MrQwest

New Adventures - A Review

I’m a conference-virgin, or at least that should be I was a conference-virgin as on Thursday, I attended New Adventures in Web Design, a fantasticly good conference put on but the equally fantastic Simon Collison.

New Adventures aimed to be a series of talks on the future of the web, where it’s going and the ‘new adventures’ we’ll embark on, or at least, the speakers interpretation of the future of the web… or at least that’s how I interpreted it.

Over 600 of us decended on Nottingham for the conference with more than a fair amount arriving the day before to make use of the pre-conference events which including the Erskine Socials Bowling event and Second Wednesday.

I had planned on taking my camera to record the day along with my iPad to take notes but decided against it to travel light. I ended up not taking any notes and concentrating more on the speakers. Only problem being I can’t refer to any notes now as I write this.

The Event kicked off a little late due to the queue heading around the block but Simon Collison kept us all up to date before getting the event started by saying hello and letting everyone know about the day’s events and some other information.

Dan Rubin

Dan Rubin was up first with his talk called The New Language of Web Design. Dan hit on some great points through out his talk but focused on the notion that by using words such as ‘page’ for our sites, we are putting constraints on what we create – and this leads to confusion with our clients. Dan urged us all to think of new words or phrases to give to the things we create, perhaps borrowing from other industries so as to avoid confusion. An insightful talk.

Mark Boulton

I’ve heard Mark speak before but only by downloading a talk from a previous conference. I enjoyed that and I equally enjoyed this talk. Mark discussed creating A New Canon for web design. It followed on nicely from Dan’s talk and touched on a lot of content. The main thing I took from this talk is we should work content out not canvas in. Websites don’t have edges – they only have edges that we create ourselves. If we start with the content and then design from there moulding and shaping the website to suit, this is a better approach.

Sarah Parmenter

I thought Sarah’s talk, Crafting User Experiences was fantastic & engaging and was right up my street. I enjoyed listening to how colour can make a difference in meaning in different cultures and how subconciously, the design elements we create form the route the user takes on the website. It’s the psychology behind the design. Sarah also spoke about the psychology behind wording and used Dustin Curtis’ experiment exploring the power that the language has over clickthrough rates. A study well worth reading. I would have loved to hear more about this subject.

After a quick tea break and a stretch of legs (boy that was needed!) we got back into the talks!

Elliot Jay Stocks

I’ve always been a fan of Elliot, his work & his writing so I was looking forward to his talk, With Great Power Comes Great Responsibility. A talk focusing on the design decisions we make and why we’re doing it. The one quote I took from this (and I’m sure a lot of others did too was “with lots of good design, there’s also lots of shit” which is subjective but also very true. Elliot also talked about why we make design decisions like we do – is it because of convention or because what everyone else does? For example – when we create a form button, why do we add rounded corners, a bit of drop shadow and a slight gradient?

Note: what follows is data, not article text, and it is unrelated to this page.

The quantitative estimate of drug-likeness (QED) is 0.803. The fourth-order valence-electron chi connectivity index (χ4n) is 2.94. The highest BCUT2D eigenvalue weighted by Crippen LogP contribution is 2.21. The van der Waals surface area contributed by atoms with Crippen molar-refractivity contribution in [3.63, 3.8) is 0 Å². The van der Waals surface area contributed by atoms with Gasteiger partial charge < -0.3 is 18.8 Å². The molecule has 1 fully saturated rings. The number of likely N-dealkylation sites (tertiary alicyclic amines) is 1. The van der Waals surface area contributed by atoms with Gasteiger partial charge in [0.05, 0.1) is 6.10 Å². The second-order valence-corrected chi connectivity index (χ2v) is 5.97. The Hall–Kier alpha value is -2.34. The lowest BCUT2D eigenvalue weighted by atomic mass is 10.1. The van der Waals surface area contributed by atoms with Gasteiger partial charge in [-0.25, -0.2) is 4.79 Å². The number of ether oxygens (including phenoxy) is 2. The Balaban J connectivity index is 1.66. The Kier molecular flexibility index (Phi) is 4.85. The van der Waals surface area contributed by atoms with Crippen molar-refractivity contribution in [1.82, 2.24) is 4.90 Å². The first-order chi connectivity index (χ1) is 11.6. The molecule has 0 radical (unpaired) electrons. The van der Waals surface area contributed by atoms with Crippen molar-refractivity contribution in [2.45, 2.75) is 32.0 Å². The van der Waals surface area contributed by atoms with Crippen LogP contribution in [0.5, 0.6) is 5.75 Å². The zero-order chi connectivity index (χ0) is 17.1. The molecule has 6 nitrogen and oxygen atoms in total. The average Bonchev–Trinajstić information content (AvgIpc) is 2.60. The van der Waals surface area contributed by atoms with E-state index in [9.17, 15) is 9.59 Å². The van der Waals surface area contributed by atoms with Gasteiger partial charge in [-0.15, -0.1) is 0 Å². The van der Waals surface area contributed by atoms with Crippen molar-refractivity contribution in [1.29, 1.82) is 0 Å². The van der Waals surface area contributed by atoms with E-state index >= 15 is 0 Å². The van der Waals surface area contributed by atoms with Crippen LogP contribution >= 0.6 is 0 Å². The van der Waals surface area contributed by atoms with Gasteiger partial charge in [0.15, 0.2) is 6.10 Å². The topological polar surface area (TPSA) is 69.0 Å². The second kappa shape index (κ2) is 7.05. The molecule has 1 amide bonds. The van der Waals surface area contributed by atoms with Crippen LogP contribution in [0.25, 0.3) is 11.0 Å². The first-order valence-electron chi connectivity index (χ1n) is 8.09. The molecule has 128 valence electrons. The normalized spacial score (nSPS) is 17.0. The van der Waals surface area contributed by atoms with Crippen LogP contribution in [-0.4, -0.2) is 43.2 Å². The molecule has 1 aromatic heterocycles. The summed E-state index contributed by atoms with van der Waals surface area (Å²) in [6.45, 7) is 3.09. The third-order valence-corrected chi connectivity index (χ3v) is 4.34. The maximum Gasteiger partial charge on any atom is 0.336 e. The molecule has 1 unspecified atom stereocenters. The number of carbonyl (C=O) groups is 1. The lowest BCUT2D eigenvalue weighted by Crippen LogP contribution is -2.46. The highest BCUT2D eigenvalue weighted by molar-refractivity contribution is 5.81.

Jon Tan

Jon’s title of his talk confused me somewhat as I couldn’t figure out what it would relate to as it was titled Language and the Lizard Brain. It all relates to the study of the human brain. deep down in the centre is a section called the Amygdala and the job of this little part of pink stuff is to control our emotions. It takes what we see, and converts this into an emotion. He produced 2 very good slides on this subject. The first was a word written in a real soft script typeface called Bello. The word on the screen conveyed warm emotions, a happy feeling which all came from the soft and warm strokes of the font. The second slide was again another word, but this time in a harsh sharp typeface called Graveblade. This slide conveyed hatred and dark emotions.

At this point Jon pointed out that the warm Bello scripted word actually meant hate and the harsh evil looking word meant love. Powerful stuff indeed.

By this point, it was lunchtime and the morning had flown by. I was having fun.

Tim Van Damme

Everyone knows Tim, and a fair few people I spoke to on the day said that they were looking forward to Tim’s talk – Designing on Solid Foundations. He didn’t disappoint. He spoke about how he got started in design – way back when he was producing screensavers for the Nokia 3310. He also spoke a lot about the ‘spark’ we get that spurs us on and to design what we do.

Greg Wood

Greg was up next with his talk – Art Direction & Editorial Design on the Web: Does it Work?. I thoroughly enjoyed this talk (even more so than this slide). Ever since seeing Jason Santa Maria’s art directed posts, I’ve enjoyed the creativeness and love that goes into each article and with more people doing it now including Greg himself, this was a talk I was looking forward to. Greg also included some basic research he conducted (he promised he’ll write a blog post on it at a later date) which concluded that with an art-directed post (done right of course) the reader will pay more attention to what’s written.